SEGH Articles

# SEGH 2015 Bratislava

09 December 2014
The local organising institution of the 31st International Conference of the SEGH in 2015 was established in 1940 and performs the tasks of the State Geological Survey of the Slovak Republic.

State Geological Institute of Dionyz Stur (SGIDS) (http://www.geology.sk/new/en) the local organising institution of the 31st International Conference of the Society for Environmental Geochemistry and Health in 2015 was established in 1940 and performs the tasks of the State Geological Survey of the Slovak Republic. As a state contributory organization it is supervised by the Ministry of Environment of the Slovak Republic. Its activities focus mainly on solutions of geological research and exploration projects, creation and application of the information system in geology, registration, collection, evidence and making the results of geological works carried out at the territory of the Slovak Republic available to the public. SGIDS provides independent expertise, lecturing, consulting and advisory activities and compiles the input documents for the state administration. Our organisation successfully organised the SEGH conference as early as in 2006 and has also long-term experience in organizing a number of international meetings and workshops.

Local organising committee consists of a group of junior and senior geochemists working either at the State Geological Institute of Dionyz Stur or Comenius University Bratislava, Faculty of Natural Sciences as well as hygienists and epidemiologists from public health authorities and the World Health Organisation.

The head of the committee is Stanislav Rapant, senior researcher in the field of environmental geology, environmental geochemistry, geological mapping, regional geochemistry, environmental monitoring, geochemical prospection and hydrogeochemistry. He was one of the leading researchers and editors within the programme of Geochemical Atlases of the Slovak Republic carried out in the past. In the last 15 years he has been dealing with the research in the field of medical geology and geochemistry and was in charge of several medical-geochemical projects performed at regional level in the Slovak Republic. Nowadays, he is a project manager of two projects financed under the EU Life+ programme GEOHEALTH (LIFE10 ENV/SK/086, http://www.geology.sk/geohealth /? lang=en) and LIFE FOR KRUPINA (LIFE12 ENV/SK/094, www.geology.sk/lifeforkrupina). Both projects are highly innovative and bring new methodological approaches for analysis of a geological environment and human health relationship.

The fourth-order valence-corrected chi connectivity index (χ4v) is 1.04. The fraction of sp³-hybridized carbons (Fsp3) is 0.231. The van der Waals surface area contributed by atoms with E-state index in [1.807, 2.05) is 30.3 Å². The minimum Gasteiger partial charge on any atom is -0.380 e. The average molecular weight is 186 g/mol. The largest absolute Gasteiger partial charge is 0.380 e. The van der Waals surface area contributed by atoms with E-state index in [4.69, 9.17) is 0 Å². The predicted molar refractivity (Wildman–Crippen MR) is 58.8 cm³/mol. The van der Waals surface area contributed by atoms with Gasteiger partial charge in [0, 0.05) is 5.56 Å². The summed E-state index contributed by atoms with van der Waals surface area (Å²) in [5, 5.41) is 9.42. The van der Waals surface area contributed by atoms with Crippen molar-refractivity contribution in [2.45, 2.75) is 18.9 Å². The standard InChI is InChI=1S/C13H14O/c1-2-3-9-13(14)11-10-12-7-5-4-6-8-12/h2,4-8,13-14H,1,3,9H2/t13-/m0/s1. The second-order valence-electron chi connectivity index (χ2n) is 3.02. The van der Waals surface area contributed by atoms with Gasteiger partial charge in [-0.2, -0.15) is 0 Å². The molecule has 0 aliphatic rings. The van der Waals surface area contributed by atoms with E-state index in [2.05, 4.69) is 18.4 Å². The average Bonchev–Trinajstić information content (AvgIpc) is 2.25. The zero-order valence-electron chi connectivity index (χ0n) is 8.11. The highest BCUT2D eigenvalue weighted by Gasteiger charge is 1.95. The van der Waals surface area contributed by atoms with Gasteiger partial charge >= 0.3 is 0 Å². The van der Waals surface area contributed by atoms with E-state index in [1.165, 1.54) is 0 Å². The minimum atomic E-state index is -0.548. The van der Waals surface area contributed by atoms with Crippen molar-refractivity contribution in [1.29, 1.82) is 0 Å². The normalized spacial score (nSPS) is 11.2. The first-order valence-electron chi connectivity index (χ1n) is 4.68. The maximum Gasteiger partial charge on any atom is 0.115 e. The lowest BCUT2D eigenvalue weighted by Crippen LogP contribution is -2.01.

The 31st SEGH Conference in 2015 will be held in Bratislava, the Slovak Republic also on the occasion of the final implementation of the project GEOHEALTH (LIFE10 ENV/SK/086) that financially supports this event.

Project GEOHEALTH aims to analyse and reduce negative impact of geological environment on the health status of residents of the Slovak Republic. The background project information and presentation of its partial results and outputs is published on the project website http://www.geology.sk/geohealth/?lang=en. So far, project team members have actively presented the project results on the following international forums: Aveiro, Portugal 2012 (ISEG), Toulouse, France (SEGH 2013) and Newcastle-upon-Tyne, UK (SEGH 2014).

GEOHEALTH project background information